Two pieces of legislation that impact college were approved towards the end of 2019. Each has some components that may be of interest.


The Fostering Undergraduate Talent by Unlocking Resources for Education (FUTURE) Act has two components:

  • Restoring and permanently extending funding for historically black colleges and universities (HBCUs) and other minority-serving institutions (MSIs).
  • Simplifying the FAFSA and eliminating paperwork for income-driven student loan repayment plans.

The $255 million in annual funding to HBCUs and MSIs will continue funding that began in 1965 and was set to expire in 2021. The funds are targeted to STEM initiatives, student services, educational equipment acquisition and facility renovation and construction.

The FAFSA simplification eliminates up to 22 questions from the FAFSA and allows direct tax information sharing between the IRS and the Department of Education. Currently, the IRS DRT allows applicants to retrieve their own tax information from the IRS and then import it into the FAFSA. (It may appear to be a direct link, but the underlying data movement is not.) The new process will both streamline the existing process to allow direct import from the IRS, and open the direct import process to tax filing statuses such as head of household or married filing separate that have been ineligible for the IRS DRT in the past. In addition, the direct information sharing will automate income recertification for federal student loan borrowers in income-driven repayment plans.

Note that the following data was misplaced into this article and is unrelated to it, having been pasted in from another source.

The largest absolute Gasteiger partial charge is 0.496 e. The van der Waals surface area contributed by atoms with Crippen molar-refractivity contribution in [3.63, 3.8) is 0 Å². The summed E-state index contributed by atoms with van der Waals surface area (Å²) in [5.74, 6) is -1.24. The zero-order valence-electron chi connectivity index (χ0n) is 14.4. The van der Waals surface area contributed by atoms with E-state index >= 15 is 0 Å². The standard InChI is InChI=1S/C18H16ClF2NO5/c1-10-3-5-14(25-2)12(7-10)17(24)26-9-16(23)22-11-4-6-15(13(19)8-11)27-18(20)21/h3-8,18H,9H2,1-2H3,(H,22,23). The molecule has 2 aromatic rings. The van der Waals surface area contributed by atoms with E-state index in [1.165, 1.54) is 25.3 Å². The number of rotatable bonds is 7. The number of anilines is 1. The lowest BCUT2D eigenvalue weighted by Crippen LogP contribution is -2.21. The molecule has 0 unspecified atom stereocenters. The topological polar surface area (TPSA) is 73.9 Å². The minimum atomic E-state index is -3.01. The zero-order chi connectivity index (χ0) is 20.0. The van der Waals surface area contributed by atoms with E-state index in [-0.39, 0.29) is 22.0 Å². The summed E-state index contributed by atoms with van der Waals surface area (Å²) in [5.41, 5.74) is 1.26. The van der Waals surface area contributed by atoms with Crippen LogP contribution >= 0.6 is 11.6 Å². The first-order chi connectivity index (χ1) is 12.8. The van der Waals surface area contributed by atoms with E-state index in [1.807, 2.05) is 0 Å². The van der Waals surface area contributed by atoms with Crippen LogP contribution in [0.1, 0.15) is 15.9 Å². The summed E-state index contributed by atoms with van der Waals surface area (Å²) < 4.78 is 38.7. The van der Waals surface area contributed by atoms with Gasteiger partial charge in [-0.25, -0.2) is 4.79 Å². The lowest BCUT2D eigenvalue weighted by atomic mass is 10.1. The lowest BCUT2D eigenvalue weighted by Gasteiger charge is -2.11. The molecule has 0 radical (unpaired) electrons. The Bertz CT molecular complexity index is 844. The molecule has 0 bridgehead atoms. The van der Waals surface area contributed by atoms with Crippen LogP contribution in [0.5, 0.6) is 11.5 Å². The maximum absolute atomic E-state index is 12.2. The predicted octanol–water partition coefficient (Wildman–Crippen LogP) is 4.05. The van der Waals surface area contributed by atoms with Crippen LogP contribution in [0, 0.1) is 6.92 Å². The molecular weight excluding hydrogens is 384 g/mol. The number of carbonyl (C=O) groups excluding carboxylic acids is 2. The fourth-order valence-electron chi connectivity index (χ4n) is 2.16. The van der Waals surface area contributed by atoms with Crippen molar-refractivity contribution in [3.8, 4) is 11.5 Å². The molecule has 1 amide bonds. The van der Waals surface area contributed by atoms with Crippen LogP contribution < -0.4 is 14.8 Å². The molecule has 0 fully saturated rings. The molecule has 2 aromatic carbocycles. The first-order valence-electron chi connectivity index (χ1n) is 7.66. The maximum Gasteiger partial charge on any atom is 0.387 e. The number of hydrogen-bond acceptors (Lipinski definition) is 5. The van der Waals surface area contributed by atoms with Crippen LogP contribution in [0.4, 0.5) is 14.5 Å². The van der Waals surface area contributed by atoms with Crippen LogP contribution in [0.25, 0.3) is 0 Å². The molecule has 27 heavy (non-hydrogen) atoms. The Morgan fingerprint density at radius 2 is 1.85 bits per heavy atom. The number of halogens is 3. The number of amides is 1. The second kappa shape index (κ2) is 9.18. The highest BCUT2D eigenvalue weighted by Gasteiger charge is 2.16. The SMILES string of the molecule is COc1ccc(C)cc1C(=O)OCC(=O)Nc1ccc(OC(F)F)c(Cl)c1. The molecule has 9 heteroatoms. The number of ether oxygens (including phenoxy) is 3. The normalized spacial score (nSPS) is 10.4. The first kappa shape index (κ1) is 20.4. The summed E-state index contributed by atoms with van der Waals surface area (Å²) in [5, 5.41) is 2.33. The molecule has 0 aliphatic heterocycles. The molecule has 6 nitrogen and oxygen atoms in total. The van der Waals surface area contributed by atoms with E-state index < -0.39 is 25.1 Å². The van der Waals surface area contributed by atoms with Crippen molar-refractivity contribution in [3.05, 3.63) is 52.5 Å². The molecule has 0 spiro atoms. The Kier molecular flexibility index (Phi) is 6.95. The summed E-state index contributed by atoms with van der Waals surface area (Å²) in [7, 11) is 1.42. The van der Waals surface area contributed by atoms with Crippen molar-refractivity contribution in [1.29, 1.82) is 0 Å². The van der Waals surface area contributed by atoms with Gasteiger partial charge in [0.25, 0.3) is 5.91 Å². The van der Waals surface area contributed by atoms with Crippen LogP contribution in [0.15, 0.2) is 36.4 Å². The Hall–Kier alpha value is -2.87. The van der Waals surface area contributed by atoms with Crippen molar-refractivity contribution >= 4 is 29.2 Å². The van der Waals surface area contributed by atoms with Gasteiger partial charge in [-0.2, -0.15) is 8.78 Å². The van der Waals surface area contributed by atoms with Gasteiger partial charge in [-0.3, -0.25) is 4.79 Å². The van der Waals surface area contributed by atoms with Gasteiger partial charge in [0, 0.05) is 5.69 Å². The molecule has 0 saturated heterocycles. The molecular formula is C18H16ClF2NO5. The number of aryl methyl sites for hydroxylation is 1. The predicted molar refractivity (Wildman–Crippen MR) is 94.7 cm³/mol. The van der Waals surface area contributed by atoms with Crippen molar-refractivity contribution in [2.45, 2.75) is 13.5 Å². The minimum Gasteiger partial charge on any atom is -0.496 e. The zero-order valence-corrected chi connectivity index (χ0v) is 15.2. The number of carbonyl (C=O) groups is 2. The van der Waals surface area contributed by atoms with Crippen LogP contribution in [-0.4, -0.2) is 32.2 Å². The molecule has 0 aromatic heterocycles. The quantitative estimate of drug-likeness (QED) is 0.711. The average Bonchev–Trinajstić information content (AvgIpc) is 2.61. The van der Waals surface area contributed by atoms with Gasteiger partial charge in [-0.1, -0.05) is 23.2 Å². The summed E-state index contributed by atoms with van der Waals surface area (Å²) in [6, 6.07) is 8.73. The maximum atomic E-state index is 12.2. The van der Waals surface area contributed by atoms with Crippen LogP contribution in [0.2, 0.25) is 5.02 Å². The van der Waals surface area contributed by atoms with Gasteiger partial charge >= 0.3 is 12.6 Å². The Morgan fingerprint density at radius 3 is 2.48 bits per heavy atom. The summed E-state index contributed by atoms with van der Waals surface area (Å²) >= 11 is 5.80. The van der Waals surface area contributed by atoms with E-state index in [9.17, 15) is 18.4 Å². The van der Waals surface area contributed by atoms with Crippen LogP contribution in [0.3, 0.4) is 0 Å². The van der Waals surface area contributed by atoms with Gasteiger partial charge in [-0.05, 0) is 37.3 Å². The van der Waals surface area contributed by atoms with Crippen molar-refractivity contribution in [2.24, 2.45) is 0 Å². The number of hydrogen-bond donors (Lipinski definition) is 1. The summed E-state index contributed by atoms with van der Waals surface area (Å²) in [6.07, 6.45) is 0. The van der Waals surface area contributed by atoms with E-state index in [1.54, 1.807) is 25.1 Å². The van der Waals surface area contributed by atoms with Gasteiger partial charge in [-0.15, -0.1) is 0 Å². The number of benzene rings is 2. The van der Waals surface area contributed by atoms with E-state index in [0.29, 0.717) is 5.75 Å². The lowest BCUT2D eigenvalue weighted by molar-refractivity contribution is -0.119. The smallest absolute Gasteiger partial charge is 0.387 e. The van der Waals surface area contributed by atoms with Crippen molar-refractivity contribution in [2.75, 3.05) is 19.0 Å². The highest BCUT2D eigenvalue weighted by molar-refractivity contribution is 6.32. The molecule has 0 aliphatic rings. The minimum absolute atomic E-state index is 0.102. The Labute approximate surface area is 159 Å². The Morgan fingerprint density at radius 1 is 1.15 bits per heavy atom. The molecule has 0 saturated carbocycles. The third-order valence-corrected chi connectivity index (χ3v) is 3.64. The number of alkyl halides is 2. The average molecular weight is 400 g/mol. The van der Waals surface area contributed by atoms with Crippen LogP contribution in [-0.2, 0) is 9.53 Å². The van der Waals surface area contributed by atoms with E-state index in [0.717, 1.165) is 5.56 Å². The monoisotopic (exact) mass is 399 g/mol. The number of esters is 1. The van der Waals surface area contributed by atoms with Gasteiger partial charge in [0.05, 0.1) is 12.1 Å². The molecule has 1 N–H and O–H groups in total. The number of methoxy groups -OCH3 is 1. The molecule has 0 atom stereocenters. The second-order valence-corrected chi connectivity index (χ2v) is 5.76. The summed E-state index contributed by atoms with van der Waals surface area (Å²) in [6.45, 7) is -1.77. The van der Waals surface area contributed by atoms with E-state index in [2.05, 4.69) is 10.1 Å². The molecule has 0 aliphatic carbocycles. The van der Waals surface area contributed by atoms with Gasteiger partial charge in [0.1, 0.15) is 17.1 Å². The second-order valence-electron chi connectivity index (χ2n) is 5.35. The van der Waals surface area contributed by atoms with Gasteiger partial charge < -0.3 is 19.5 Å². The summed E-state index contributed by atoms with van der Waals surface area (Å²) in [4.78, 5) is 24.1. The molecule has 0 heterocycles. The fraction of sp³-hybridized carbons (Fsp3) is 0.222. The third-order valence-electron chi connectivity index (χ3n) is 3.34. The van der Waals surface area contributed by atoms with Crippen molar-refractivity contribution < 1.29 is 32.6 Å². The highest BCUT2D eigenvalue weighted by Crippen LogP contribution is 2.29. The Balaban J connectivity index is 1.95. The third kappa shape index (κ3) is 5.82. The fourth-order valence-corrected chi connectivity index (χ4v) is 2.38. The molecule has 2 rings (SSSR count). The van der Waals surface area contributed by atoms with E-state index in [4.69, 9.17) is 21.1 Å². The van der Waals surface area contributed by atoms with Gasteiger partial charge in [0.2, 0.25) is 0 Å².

One result of this change should be a reduction in the number of applicants selected for verification. Each year, millions of FAFSA applications are selected by the Department of Education for verification, meaning that schools are required to validate the submitted information for accuracy. Because anything that is imported by the IRS DRT is automatically not subject to verification, head of household and MFS filing statuses are the most likely to be verified. The process is complex, and many families don’t do it. One study showed that 25% of FAFSAs selected for verification were not completed, and that the burden of verification falls more heavily on lower-income students.


The Setting Every Community Up for Retirement Enhancement (SECURE) Act went into effect on Jan. 1 of this year. Most of its provisions relate to retirement savings; however, one provision in the SECURE Act expands the use of 529 plans to allow account holders to pay the following with their 529 account:

  • Expenses for apprenticeship programs including required fees, books, supplies and equipment
  • Up to $10,000 in student loan repayment per beneficiary or sibling of beneficiary

The SECURE Act also repealed the Tax Cuts and Jobs Act’s (TCJA) change to the Kiddie Tax rate, reverting it from trust tax rates to the parent’s marginal tax rate. The Kiddie Tax is a tax on a child’s (up to age 24) unearned income. This is pertinent with respect to college funding because scholarships that cover items beyond tuition and fees—such as room and board—are treated as unearned income by the IRS and taxed at Kiddie Tax rates. Students from low-income families found themselves being taxed at trust tax rates—where income above $2,600 is taxed at 24% and above $9,300 at 35%– rather than at the likely much lower parent’s marginal tax rate.

Some of these changes—especially when combined with tax code changes in the TCJA—present interesting planning opportunities in some circumstances. I’ll explore some of those in detail in future posts.